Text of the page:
Hello

For those that don’t know, “Hello” is hallowed by the MacFaithful, as it was the first word written on a Mac screen in public back in 1984.

So for Apple to publicise an event “Hello again”, made our MacGlands swell to bursting with anticipation for yesterday’s launch. 

However, instead of an insanely great product all we got were MacBookPros that were, as a very dear friend said, “a bit faster, a bit thinner, with a bit of an iPad glued on”.

Yes. It’s true. A desperate need to be seen to innovate, while desperately not turning the Mac into an iPad, has led to the TouchBar, a programmable bit of touchscreenery where the practical function keys used to be.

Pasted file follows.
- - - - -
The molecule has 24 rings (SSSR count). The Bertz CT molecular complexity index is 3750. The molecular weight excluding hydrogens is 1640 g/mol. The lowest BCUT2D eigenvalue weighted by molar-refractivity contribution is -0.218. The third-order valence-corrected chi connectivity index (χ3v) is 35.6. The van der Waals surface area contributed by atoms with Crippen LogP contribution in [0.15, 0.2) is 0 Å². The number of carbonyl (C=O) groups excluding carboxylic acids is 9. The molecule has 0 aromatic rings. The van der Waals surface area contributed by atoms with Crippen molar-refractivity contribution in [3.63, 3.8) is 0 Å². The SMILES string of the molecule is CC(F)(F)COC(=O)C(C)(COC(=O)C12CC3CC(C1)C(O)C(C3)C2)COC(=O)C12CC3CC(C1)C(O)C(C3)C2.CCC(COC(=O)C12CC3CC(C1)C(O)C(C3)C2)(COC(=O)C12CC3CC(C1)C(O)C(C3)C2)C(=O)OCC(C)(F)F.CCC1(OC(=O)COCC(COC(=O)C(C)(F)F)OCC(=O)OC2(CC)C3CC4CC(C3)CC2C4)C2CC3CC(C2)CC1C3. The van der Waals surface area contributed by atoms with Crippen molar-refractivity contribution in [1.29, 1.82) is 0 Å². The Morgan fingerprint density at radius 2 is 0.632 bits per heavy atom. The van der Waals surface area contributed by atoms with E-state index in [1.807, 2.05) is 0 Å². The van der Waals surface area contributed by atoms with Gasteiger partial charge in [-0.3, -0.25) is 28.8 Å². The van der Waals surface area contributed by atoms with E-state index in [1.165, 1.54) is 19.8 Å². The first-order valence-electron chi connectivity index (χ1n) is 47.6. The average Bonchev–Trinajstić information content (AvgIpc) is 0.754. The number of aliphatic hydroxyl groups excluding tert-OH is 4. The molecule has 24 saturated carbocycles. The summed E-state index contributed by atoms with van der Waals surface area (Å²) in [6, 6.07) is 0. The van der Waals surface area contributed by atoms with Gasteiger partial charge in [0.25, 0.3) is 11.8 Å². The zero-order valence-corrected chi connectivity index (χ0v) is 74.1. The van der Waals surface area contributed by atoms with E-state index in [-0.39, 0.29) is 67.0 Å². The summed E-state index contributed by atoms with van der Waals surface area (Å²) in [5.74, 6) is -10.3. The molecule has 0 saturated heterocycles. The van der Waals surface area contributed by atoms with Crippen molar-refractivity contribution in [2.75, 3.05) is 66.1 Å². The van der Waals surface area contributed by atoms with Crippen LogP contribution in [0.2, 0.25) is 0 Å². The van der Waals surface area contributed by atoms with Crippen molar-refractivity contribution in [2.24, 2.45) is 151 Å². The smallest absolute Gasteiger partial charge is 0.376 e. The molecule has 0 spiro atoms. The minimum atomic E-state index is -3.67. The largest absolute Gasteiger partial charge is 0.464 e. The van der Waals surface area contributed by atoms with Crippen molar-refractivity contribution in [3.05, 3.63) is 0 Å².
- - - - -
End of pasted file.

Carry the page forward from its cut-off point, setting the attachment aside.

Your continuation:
This, combined with a supersized haptic touchpad produces an "amazing experience", which Uncle Phil says we’re going to love.

Well, we might do but when the entry 15inch model comes in at over 2,000 of her Majesty’s finest, it’s an experience a fair few of us won’t be loving for quite some time.

Microsoft, having copied everything Apple have done for the last 35 years, have finally conceded Apple’s business model is the superior one and are starting to make the product and the OS and the apps. This resulted in them, the day before Apple’s event, launching the Microsoft iMac - basically a very large tablet that swivels up to be iMac-like and swivels down to be a large table-like tablet. To help use this, they’ve come up with a natty puck-like device they call the Dial.

I tell you, it’s a pucking sad day when Apple get out-Appled by Microsoft.

This Joy of Tech cartoon just about sums it up:

I'm told there will be new iMacs and MacPros with us by the end of Nov. If this is the case, Apple have a fight on their hands.